Since October 25th (12 days and counting), after complications from back surgery, my mother has been in the hospital in critical condition. My dad and I have taken turns everyday being there to advocate for her when she couldn’t speak for herself and to make sure we were there for her comfort. Thanks to free Wi Fi and VPN access to share drives, I’ve got ample time to work and read from mom’s bedside while she rests. Last week was probably the scariest week I’ve ever lived through; not knowing if my mom would survive a 7-day spinal fluid leak, blood clots, and a laundry list of issues.

“It’s so hard to let things sit messy. To let life be messy. To live in and with the mess. But sometimes you can’t figure everything out on your timetable. SO you have to look for the moments when it’s not so hard to tell what your coice should be. Shooting stars or aspirin? Mysteries of the galaxy or dental floss? Those are the easy ones. It’s not always that simple. It takes work to not try and fix things all the time.  Sometimes you just have to let it sit. “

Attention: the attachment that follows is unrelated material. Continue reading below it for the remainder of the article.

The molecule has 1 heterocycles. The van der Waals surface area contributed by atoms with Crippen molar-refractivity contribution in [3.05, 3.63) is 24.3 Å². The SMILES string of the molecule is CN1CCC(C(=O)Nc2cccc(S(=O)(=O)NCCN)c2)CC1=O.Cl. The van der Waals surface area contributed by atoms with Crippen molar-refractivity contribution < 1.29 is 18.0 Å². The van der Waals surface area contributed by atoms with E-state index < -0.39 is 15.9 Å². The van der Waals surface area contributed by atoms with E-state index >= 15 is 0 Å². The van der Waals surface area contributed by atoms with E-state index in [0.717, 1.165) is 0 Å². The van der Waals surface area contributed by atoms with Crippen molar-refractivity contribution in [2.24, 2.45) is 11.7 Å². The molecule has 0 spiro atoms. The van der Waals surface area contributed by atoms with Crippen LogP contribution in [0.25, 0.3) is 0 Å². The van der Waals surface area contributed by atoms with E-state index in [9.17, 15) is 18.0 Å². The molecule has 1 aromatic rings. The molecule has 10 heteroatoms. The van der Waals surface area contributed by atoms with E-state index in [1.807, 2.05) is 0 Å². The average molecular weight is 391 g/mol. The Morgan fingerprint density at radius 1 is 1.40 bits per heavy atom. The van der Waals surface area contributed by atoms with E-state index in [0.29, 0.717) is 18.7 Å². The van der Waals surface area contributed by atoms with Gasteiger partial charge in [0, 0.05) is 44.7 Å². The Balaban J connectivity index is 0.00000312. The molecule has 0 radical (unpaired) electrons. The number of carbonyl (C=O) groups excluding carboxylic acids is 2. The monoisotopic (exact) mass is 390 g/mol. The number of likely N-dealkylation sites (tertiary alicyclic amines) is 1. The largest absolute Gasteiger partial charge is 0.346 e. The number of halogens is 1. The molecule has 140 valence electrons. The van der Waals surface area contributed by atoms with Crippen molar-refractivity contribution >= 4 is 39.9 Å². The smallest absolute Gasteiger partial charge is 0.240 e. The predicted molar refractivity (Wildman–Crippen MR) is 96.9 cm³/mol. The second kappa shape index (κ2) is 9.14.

Anyway, the point of all of this is that times like these really make me thankful to have my amazing network of support. Life, mobility, and our health are all things we each take for granted everyday. Reading Hatcher’s memoir was just what I needed to keep my spirits up and keep me motivated so I could be the rock my family needs me to be right now.

Like me, I’m sure you’ve taken the broken piece of pie or the less perfect cut of lasagna or, as the book suggests, the burnt toast, so others could have the better, more perfect serving while you ‘took one for the team’. But there comes a time that you realize that doesn’t quite set the right example to your children or loved ones when through your actions, you  don’t feel you deserve good things in life.